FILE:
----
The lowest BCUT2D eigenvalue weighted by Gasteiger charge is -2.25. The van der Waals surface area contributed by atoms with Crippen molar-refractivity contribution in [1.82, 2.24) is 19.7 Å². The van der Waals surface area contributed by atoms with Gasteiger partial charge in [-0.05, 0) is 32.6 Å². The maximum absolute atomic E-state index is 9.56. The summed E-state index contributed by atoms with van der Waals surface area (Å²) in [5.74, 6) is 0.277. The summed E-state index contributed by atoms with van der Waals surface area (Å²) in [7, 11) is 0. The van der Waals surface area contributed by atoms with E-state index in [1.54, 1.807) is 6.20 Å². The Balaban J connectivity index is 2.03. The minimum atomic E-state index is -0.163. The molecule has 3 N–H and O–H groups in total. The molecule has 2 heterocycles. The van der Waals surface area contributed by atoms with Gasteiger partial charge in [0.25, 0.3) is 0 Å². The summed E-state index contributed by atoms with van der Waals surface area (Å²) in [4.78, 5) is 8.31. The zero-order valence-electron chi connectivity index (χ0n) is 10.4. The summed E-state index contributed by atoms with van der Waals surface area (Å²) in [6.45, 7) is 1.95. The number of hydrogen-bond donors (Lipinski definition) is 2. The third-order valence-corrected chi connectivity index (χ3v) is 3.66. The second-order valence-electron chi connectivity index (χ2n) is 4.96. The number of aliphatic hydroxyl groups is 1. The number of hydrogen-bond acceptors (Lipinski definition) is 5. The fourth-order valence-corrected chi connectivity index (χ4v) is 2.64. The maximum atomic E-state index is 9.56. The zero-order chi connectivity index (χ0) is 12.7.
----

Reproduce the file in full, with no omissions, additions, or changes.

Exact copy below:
The lowest BCUT2D eigenvalue weighted by Gasteiger charge is -2.25. The van der Waals surface area contributed by atoms with Crippen molar-refractivity contribution in [1.82, 2.24) is 19.7 Å². The van der Waals surface area contributed by atoms with Gasteiger partial charge in [-0.05, 0) is 32.6 Å². The maximum absolute atomic E-state index is 9.56. The summed E-state index contributed by atoms with van der Waals surface area (Å²) in [5.74, 6) is 0.277. The summed E-state index contributed by atoms with van der Waals surface area (Å²) in [7, 11) is 0. The van der Waals surface area contributed by atoms with E-state index in [1.54, 1.807) is 6.20 Å². The Balaban J connectivity index is 2.03. The minimum atomic E-state index is -0.163. The molecule has 3 N–H and O–H groups in total. The molecule has 2 heterocycles. The van der Waals surface area contributed by atoms with Gasteiger partial charge in [0.25, 0.3) is 0 Å². The summed E-state index contributed by atoms with van der Waals surface area (Å²) in [4.78, 5) is 8.31. The zero-order valence-electron chi connectivity index (χ0n) is 10.4. The summed E-state index contributed by atoms with van der Waals surface area (Å²) in [6.45, 7) is 1.95. The number of hydrogen-bond donors (Lipinski definition) is 2. The third-order valence-corrected chi connectivity index (χ3v) is 3.66. The second-order valence-electron chi connectivity index (χ2n) is 4.96. The number of aliphatic hydroxyl groups is 1. The number of hydrogen-bond acceptors (Lipinski definition) is 5. The fourth-order valence-corrected chi connectivity index (χ4v) is 2.64. The maximum atomic E-state index is 9.56. The zero-order chi connectivity index (χ0) is 12.7.